Over 70% favor removing 'China' from Taiwan passport

74% of Taiwanese favor removing 'Republic of China' from passport

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Taiwan passport stickers. 

Taiwan passport stickers.  (Wikimedia Commons photo)

TAIPEI (Taiwan News) — Over 70 percent of Taiwanese support changing the English name on Taiwan's passports to avoid confusion with communist China, according to the results of a survey run by the New Power Party (NPP).

On Sunday (March 29), the NPP announced that 74.3 percent of survey respondents supported removing the "Republic of China" from the English name on the country's passport and replacing it with "Taiwan" to avoid being confused with communist China. According to the survey, 51.2 percent strongly supported the suggestion, 23.1 percent were supportive, 10.8 percent disagreed, and 6.4 percent strongly disagreed, while 8.5 percent expressed no clear opinion.

As for the party affiliations of survey respondents, 90 percent of Democratic Progressive Party (DPP) members and Taiwan Statebuilding Party (TSP) members supported the name change. Meanwhile, 75 percent of Taiwan People's Party (TPP) members and 52 percent of Kuomintang (KMT) members were in favor of the measure.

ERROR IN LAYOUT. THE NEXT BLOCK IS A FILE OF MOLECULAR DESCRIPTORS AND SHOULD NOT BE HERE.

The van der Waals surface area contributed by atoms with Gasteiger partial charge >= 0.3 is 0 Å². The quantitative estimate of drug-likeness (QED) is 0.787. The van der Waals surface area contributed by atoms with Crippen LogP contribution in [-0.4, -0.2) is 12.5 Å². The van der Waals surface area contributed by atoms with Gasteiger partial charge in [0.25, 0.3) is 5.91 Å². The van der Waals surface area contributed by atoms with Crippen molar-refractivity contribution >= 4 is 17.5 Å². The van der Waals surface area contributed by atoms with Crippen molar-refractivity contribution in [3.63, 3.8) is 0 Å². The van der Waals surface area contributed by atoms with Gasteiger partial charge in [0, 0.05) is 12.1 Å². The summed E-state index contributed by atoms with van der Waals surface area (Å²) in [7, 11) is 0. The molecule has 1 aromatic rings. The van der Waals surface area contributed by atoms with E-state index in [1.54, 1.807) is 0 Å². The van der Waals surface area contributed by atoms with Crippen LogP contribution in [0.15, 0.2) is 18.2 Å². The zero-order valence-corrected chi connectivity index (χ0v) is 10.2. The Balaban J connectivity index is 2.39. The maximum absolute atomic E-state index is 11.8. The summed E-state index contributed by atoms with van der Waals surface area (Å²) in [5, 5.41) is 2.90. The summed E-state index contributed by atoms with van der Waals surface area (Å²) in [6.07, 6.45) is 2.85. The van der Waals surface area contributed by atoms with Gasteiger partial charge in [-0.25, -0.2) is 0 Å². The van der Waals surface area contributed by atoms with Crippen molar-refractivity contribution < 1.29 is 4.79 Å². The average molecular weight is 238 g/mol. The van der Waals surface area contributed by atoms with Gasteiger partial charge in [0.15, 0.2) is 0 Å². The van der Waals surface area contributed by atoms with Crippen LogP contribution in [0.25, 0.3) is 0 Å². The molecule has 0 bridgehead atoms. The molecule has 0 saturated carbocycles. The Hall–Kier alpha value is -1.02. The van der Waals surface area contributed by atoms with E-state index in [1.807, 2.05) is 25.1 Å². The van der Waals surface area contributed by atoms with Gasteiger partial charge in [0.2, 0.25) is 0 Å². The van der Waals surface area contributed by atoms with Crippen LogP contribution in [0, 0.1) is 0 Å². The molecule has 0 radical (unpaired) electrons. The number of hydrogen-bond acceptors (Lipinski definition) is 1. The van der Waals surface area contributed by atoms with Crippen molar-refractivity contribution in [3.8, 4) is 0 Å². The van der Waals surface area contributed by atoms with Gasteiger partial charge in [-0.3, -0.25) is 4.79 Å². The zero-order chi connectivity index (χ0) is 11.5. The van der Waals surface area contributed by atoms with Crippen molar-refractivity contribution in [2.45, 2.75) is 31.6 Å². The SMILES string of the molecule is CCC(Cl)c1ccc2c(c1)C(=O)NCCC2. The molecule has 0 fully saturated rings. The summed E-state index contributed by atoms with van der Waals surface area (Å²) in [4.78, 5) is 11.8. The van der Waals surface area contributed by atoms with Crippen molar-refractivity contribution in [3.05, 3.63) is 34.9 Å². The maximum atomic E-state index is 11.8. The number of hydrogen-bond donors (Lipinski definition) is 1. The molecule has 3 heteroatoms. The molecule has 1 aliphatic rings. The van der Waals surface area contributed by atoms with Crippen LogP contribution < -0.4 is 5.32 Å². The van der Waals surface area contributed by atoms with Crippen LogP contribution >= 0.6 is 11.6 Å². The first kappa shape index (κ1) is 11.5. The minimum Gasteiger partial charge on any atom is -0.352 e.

The survey was conducted from March 23 to March 24 via telephone and gathered 1,085 valid samples. The survey had a confidence level of 95 percent with a sampling error of plus or minus 3 percent.

Legislator Hsu Yung-ming (徐永明), chairman of the New Power Party (NPP), said that in the past Taiwanese people used to highlight their identity by placing stickers and adding passport covers. However, he said that the NPP now believes the time has come to redesign the passport cover to strengthen Taiwan's separate identity, reported UDN.

Hsu went on to say that a public design event will be held before the summer vacation this year to provide suggestions on new passport designs to the Ministry of Foreign Affairs.

DPP Legislator Ho Chih-wei (何志偉) expressed support for the name change and suggested that it be implemented gradually. Ho said that the name change would improve Taiwan's recognition, but he emphasized that Taiwan's "substantial participation in international organizations" was more important, reported the Liberty Times.